Throughout the speech, Pelosi showed a level of respect and decorum Trump has more often than not chosen to not show her or her office—with Trump routinely calling the Speaker of the House just “Nancy” in public, absent her title, while she refers to him more respectfully, generally with the word “president” in the mix—and at the slightest hint members of her caucus might have reacted more vocally than is the norm, she batted her hand at them to simmer down and they did. One can recall the wholly unjustified example of Rep. Joe Wilson (R), SC, shouting and interrupting President Barack Obama in a 2009 joint-session of Congress with a scream of “You lie!” (Obama did not lie) and consider that, during Trump’s State of the Union last night, Democrats would have been justified on a factual basis of screaming all throughout his speech the very same at him, even if not on a basis of decorum. I have written before that I am worried the left is allowing itself to be dragged down into the muck of Trumpism and extremism (most notably Bernie Sanders and his Sandernistas), but last night, I can thankfully say that that was not the case with the Democratic Party. And to this warm feeling, we all owe a debt to Speaker Pelosi, who knew some of the more interesting personalities in her caucus would relish a Joe Wilson-type moment and thusly made decorum a central theme for the event for her Democrats.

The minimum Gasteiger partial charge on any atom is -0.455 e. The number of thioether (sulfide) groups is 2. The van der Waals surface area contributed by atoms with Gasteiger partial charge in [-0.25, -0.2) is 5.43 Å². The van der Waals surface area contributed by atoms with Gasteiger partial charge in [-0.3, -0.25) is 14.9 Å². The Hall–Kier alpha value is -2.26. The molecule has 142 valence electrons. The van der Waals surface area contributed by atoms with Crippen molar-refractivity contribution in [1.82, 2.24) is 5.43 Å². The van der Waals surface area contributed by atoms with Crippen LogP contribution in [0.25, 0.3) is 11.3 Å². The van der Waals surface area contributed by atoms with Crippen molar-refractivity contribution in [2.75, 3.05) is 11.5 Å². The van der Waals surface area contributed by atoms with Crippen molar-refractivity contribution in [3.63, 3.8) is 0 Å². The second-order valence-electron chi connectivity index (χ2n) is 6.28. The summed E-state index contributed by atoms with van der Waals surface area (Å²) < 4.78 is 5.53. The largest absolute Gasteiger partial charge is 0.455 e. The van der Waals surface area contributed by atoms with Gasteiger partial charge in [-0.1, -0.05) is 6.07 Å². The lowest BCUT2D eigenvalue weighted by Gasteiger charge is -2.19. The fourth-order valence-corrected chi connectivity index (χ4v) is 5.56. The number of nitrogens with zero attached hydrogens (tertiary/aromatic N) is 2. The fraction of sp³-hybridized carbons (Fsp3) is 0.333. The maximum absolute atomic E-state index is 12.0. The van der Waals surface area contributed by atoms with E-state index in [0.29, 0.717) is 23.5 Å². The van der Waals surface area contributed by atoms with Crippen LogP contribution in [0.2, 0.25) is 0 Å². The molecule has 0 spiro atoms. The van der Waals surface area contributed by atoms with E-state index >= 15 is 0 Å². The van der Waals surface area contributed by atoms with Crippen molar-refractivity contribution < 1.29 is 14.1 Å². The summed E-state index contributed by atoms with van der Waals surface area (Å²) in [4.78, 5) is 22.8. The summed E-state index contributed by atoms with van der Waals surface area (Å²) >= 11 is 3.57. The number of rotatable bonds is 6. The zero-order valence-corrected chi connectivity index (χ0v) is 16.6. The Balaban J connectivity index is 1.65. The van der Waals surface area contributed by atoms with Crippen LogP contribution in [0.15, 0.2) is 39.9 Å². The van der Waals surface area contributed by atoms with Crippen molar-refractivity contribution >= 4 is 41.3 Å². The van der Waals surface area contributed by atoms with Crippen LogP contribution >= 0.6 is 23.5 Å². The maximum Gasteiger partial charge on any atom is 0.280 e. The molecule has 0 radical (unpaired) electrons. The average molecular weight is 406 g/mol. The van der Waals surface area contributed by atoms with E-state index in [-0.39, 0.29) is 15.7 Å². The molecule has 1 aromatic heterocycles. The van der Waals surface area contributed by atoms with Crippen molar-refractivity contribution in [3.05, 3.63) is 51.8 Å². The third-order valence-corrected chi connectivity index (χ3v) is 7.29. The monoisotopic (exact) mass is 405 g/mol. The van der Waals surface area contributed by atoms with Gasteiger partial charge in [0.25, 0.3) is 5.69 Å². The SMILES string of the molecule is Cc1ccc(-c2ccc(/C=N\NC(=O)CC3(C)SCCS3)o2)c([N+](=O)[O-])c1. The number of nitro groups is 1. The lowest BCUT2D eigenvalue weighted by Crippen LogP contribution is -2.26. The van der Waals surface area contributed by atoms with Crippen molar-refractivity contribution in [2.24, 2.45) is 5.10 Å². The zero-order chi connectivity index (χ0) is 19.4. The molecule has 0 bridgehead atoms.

And yet, here she was, standing right behind Trump as he called for civility and bipartisanship when he has been the largest obstacle to both. On the one level, of course we should all embrace such a call. On another, the messenger does actually matter. So Pelosi clapped in support of the statement, but in such a way that she let it be known that the gross irony of the moment did not escape her. It was the perfect combination of class of subtle snark, one that allowed Pelosi to not be co-opted into the theatrical absurdity but even allowed her to fight it without disruption.